I also created a constructor of cached object to distinguish it in setting and getting:

function Cached (data) {
  _.extend(this, {
    data: data,
    updated: timeFactory.getCurrentTime()

For accessing the database i needed a stored() method which recursively travels by object by path given in arguments. This function was slightly simpler to implement.

So I created dive() function and left the business stuff in facade stored() to make it syntactically sweeter.

function stored () {
  var args   = [].slice.apply(arguments),
      cached = dive(args, storedData);
  return cached && cached instanceof Cached ?
    cached.data : undefined;

function dive (args, obj) {
  var args = args.slice(0),
      key  = args.shift();
  return !obj ? undefined :
    args.length > 0 ?
      dive(args, obj[key]) : obj[key];

Then I added more tests:

  it('should set and get data from/to cache', function() {
    pub.store('events', 'today', 16, ['event1', 'event2']);
    pub.store('events', 'tomorrow', 52, ['event3', 'event4']);

    expect(pub.stored('events', 'today', 16)).
      toEqual(['event1', 'event2']);

    expect(pub.stored('events', 'tomorrow', 52)).
      toEqual(['event3', 'event4']);

    expect(pub.stored('events', 'live', 10)).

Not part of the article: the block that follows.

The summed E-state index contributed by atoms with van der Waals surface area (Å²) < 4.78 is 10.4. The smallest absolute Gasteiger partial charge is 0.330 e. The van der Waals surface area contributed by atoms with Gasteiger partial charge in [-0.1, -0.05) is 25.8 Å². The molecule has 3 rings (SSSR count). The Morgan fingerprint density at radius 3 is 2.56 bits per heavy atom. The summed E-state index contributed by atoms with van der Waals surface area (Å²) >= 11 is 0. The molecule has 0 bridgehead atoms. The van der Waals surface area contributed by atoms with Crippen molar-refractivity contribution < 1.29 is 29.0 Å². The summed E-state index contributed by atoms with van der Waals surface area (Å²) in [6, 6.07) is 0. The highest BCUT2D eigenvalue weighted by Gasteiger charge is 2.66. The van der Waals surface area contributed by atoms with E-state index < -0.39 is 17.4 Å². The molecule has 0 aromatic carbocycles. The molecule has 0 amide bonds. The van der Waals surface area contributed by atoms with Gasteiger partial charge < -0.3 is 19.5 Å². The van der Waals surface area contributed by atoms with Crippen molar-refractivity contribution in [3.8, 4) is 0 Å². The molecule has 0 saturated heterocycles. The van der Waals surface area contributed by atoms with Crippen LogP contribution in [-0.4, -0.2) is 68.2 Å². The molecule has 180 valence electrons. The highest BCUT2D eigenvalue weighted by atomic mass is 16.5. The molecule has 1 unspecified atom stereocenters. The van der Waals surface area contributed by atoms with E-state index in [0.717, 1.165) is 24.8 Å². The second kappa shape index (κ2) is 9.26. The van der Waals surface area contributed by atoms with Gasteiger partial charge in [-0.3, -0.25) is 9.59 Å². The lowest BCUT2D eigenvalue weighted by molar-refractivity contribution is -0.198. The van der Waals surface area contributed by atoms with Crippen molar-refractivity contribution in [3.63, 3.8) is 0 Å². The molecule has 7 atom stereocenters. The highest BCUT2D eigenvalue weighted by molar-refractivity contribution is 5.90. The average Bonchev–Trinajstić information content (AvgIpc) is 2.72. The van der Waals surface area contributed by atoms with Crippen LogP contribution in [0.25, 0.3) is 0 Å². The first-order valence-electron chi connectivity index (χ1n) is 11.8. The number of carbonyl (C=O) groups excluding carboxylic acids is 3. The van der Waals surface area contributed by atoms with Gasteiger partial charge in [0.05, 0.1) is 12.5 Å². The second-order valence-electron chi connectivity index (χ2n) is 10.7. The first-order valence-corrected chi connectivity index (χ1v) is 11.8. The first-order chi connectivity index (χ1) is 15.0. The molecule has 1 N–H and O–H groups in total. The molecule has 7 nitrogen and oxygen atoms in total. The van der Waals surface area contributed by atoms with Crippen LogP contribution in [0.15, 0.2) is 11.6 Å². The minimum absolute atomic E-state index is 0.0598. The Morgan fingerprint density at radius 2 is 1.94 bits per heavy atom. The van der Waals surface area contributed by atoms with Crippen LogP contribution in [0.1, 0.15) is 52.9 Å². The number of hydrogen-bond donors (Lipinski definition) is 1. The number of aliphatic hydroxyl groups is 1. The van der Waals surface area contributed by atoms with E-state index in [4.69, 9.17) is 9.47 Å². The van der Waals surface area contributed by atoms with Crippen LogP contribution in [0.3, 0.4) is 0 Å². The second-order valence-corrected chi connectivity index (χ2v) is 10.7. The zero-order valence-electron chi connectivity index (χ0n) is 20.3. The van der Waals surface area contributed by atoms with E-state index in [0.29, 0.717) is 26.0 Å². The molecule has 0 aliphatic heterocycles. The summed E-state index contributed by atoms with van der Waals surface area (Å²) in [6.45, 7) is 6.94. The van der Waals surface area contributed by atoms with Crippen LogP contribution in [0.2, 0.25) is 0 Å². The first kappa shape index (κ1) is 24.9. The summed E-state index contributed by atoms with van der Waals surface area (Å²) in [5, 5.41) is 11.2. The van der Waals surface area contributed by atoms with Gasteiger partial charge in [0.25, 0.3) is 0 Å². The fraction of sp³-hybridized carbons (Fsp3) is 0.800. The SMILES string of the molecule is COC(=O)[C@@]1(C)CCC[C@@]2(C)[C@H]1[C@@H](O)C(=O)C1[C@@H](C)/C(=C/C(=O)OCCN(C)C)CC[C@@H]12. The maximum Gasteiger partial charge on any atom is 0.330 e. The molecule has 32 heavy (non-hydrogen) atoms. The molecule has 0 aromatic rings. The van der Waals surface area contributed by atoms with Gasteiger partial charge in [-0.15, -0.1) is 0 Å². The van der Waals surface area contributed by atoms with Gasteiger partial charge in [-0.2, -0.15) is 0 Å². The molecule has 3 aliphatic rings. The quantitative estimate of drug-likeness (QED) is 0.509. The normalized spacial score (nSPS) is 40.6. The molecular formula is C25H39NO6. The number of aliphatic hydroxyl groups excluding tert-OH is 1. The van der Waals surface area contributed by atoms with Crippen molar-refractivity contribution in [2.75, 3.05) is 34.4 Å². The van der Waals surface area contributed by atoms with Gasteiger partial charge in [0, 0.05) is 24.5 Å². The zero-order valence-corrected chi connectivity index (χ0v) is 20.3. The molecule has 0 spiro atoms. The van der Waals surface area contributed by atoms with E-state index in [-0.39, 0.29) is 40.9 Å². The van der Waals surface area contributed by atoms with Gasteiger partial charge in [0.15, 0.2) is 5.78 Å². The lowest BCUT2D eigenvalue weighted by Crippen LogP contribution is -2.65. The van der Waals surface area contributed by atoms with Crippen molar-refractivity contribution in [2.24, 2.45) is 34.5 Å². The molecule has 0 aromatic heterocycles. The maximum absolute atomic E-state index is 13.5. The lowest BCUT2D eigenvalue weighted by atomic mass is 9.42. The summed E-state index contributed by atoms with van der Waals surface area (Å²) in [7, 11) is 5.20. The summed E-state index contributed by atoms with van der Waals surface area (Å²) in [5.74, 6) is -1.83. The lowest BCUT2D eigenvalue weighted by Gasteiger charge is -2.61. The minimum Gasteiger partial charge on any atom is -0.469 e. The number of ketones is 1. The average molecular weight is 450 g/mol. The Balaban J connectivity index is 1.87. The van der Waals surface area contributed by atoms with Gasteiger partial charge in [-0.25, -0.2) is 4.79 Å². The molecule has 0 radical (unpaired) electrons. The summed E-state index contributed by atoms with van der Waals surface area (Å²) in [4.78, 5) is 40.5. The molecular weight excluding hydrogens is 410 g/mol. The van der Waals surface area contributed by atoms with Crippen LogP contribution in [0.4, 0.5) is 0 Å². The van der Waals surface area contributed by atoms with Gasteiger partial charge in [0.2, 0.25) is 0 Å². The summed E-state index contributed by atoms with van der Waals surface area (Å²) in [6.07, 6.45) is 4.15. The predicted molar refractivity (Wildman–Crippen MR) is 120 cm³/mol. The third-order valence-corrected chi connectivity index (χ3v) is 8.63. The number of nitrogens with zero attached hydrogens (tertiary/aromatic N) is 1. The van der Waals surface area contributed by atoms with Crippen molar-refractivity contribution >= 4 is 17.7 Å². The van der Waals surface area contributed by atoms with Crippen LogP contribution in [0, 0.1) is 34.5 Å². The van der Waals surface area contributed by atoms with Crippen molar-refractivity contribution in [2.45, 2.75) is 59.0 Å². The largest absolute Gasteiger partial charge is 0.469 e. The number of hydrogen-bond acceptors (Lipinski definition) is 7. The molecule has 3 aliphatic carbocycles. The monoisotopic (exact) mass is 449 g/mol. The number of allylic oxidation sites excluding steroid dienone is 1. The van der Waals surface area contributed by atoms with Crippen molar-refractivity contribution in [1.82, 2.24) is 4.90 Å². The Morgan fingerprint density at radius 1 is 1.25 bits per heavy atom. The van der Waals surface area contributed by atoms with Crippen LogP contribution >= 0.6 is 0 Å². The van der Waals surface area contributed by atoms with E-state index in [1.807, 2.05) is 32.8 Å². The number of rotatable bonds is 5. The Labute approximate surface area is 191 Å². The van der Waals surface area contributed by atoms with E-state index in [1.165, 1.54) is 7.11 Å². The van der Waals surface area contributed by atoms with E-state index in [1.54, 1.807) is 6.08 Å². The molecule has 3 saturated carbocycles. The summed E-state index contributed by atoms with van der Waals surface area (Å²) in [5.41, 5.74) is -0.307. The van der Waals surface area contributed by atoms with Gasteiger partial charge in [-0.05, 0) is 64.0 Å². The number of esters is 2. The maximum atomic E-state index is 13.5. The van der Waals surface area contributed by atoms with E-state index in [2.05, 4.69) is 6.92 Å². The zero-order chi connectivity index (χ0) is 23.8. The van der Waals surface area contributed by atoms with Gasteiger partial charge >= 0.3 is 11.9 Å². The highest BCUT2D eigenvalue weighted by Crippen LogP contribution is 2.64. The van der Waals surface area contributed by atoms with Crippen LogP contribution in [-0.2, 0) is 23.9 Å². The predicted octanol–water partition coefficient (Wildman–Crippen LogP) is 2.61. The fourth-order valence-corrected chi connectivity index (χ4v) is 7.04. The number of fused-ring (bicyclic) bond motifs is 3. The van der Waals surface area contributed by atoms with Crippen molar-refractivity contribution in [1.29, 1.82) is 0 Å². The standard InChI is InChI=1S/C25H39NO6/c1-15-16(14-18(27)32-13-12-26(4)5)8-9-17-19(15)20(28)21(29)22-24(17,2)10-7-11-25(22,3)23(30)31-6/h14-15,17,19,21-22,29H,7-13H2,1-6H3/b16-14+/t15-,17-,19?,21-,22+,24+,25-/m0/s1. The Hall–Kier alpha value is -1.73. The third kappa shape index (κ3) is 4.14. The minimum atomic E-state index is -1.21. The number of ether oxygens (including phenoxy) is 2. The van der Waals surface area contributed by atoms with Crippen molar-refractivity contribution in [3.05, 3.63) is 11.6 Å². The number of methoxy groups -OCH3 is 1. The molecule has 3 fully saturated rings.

expect(pub.stored('some', 'invalid', 'path')).

And this is really helpful thinking in TDD. While hacking my module, I realized some cases that my algorithm didn't do because of silly mistakes. Like this one:

  it('should override existing data', function() {
    pub.store('event', 100, {name: 'old data'});
    pub.store('event', 100, {name: 'new data'});
    pub.store('event', 101, {name: 'other data'});
    expect(pub.stored('event', 100).name).toEqual('new data');
    expect(pub.stored('event', 101).name).toEqual('other data');

In passion of syntactic perfection and optimization, I missed the basic thing: events had not been updating by store() function. Though UT helped me out, as always, I resolved that by adding instance checking merge() function.

Now after adding Cached() constructor it works as just fine.

Although, big refactoring is still in progress...